Faculty members at the University of Illinois Chicago (UIC) on February 19 ended a two-day strike called to protest the administration’s stonewalling during collective bargaining negotiations.
The strike was organized by United Faculty AFT Local 6456, which represents 1,100 tenured and non-tenured faculty members at UIC.
Local 6456 won a union representation election in 2012. The union and administration have been negotiating the first collective bargaining agreement for the last 18 months.
Union frustration with the administration’s stonewalling boiled over recently.
“Our bargaining team has spent the last three days negotiating with the administration,” reads a union message to members. “What has it accomplished? Nothing. As far as we can tell, the only reason that they showed up was so that they could say they weren’t walking out on talks.”
The union called the strike, which 95 percent of the members voted to authorize in December, to bring attention to important issues that need to be addressed in the bargaining sessions.
Foremost among these issues is the question of whether UIC will pursue its strategic mission of providing a quality education to its largely working class student body–a mission agreed to by both faculty and the administration in their joint Strategic Thinking Report
“The UIC faculty is committed to that mission,” write Lennard Davis and Walter Benn Michaels, two UIC English professors in a piece written for Jacobin. “And the whole point of the strike is to help us fulfill it.”
The administration says that it is committed to the same mission, but it has raised student tuition 25 percent since 2007 without making substantial investments in those who most affect the quality of the students’ education–the faculty.
“It is outrageous that (UIC) has increased tuition and burdened students with debt, all while socking away almost a billion dollars of students’ money,” said Dan Montgomery, president of the Illinois Federation of Teachers. “Just as outrageous is that the administration has spent the students’ tuition dollars on increasing the number of administrative positions and reducing the number of faculty.”
During the last five years, student enrollment has increased by 13 percent, said Joe Persky, president of Local 6456 during an interview with WTTW television. But the number of tenured faculty has declined by 1 percent during the same period.
On the other hand, the number of administrators, many of whom are paid substantially more than faculty members, has increased by 10 percent.
Faculty salaries have also lagged.
The average annual salary for tenured UIC professors, which according to Davis and Michaels is $65,000, has remained the same for the last two years, and three years ago faculty pay was reduced temporarily when they were required to take unpaid furloughs.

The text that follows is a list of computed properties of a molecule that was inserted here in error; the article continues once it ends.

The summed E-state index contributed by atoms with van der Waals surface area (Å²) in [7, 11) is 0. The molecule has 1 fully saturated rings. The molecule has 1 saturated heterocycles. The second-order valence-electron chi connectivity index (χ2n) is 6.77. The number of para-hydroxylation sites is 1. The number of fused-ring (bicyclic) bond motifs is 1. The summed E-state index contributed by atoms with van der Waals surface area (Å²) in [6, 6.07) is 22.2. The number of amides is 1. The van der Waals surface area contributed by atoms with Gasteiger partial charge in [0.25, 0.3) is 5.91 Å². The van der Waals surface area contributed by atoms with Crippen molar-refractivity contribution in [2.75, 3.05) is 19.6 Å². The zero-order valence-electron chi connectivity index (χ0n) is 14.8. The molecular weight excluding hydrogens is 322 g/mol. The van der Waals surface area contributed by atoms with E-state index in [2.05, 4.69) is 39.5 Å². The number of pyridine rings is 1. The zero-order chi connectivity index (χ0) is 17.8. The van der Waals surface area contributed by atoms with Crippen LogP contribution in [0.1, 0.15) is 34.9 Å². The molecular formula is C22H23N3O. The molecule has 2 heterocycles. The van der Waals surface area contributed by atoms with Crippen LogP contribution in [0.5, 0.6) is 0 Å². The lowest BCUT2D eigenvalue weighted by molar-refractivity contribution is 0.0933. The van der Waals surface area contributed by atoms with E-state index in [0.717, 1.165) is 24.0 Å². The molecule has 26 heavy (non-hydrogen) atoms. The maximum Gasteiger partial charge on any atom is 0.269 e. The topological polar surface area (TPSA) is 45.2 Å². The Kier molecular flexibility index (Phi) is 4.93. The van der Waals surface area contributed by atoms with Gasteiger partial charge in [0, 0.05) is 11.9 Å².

The situation for non-tenured lecturers is much worse. Many are paid $30,000 a year, barely a living wage in Chicago, yet they play a crucial role at the university.
Lecturers teach many of the first year courses at UIC, and success during the first year is a major factor in determining whether a student graduates.
The union wants a reasonable pay boost for all faculty, especially those on the non-tenured track. It also wants three-year contracts for lecturers.
But the union is seeking more than higher wages and better job security.
It’s fighting for a collective bargaining agreement that improves their students’ education–one that results in reduced class sizes, more individualized instruction, and safe and well equipped classrooms and labs so that cutting edge research and instruction can take place.
UIC also wants a collective bargaining agreement that ensures that faculty have a relevant voice in curriculum and budgetary decisions–decisions that affect the quality of their work.
Davis and Michaels write that as UIC has become more corporatized many decisions involving what faculty teach and how much will be spent on instruction has been usurped by a bloated bureaucracy whose values have been shaped in the corporate boardroom rather than in the classroom.
This usurpation has taken place under the guise of “shared governance,” which means “that faculty senates can ‘advise’ the administration, and the administration can then do whatever it wants,” they write. “To call shared governance real governance is like saying your dog has an equal say in how your household is run because sometimes when he whines he gets fed.”
The union decided to strike reluctantly, but in the end felt that a strike was the only action that could get the administration’s attention.
“The heart of UIC is its faculty and its students, but the trustees short change them both,” said Persky. “The administration’s priorities don’t match the University’s mission, and after trying to negotiate a fair contract for eighteen months, (they) left us no choice but to strike.”